In my search for journals that might publish my writing, I've been reading a great deal--to get a sense of each journal before submitting to it. One thing I hadn't realized but which I can now declare with a fair bit of confidence is that as far as I can tell, in the small-press literary world there are more contests, journals, zines, etc. dedicated to poetry than to any other genre. I can also say with conviction that there is a lot of fantastic writing being published. You just have to know where to look to find it.
Here are the top three essays that have stuck with me lately. I highly, highly recommend reading all three.
1. "A Simple, Declarative Sentence," by Bonnie Nadzam, was published in TriQuarterly at the beginning of this year. It's about a young woman (aka the author, this being creative nonfiction) who had an affair with an older man. The older man's wife takes the young woman under her wing and tries to teach her a thing or two. This essay is so worth reading. It's worth reading if you are interested in human relationships, or in good writing, and especially if you are interested in the complexities of language.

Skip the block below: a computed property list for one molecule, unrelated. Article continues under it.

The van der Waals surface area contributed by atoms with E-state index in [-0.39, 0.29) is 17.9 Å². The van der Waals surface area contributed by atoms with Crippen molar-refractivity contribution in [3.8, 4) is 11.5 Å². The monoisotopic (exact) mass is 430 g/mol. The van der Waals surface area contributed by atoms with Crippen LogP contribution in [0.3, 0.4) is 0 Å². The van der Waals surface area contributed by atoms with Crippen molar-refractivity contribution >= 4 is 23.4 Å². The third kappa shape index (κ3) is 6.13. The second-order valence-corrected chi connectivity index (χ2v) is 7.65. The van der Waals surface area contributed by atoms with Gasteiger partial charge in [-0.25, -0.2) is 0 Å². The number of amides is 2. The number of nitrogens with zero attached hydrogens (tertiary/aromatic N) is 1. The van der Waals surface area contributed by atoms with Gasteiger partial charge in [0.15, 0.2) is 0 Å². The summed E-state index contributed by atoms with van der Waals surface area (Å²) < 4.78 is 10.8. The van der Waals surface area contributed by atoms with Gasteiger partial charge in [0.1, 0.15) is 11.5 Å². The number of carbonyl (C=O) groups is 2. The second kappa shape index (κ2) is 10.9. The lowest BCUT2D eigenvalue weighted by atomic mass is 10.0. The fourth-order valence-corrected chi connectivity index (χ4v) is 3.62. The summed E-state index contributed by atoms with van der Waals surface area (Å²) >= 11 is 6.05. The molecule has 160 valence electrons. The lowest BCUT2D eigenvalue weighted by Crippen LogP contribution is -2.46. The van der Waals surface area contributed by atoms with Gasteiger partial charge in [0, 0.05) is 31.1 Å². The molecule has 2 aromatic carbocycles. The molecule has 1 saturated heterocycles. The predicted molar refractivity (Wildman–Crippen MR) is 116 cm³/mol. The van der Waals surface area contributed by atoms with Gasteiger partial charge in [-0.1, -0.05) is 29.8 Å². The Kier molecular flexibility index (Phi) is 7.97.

2. "Rape Culture in the Alaskan Wilderness," by Sara Bernard, published last week in The Atlantic Monthly is a fantastic and heart-crushing piece of journalism. It's about exactly what it sounds like it's about: the prevalence of rape in the Alaskan wilderness, and just how protected rapists are culturally. The essay also explores how and why rape might be so common in the small, isolated Alaskan villages. The essay is part of a huge cultural conversation about....well, colonization, for starters. If you care about gender relationships, and racial relationships, and violence, I highly recommend this essay.
3. Literal Latte was a journal new to me, but now that I've found it I know it's going to be one of my favorite places to read. Jean Guerrero won their recent essay context with her essay, "Juanita and the Beach of Fairies." I sat down to read a paragraph or two of it, just to get a feel for what kind of writing Literal Latte publishes, and I read straight through the whole essay in one long gulp. It's the riveting story of her near-drowning experience, and everything that happened afterwards.
All three of these essays matter. They all three give voice to deeply personal experiences that haven't historically been given voice. The writing is excellent in all three, and the thinking is excellent, and the feeling is real. They're all three examples of why I hope good writers will keep working hard to publish. Because good writing actually does matter for reasons a whole lot more significant than getting a paycheck or building a career.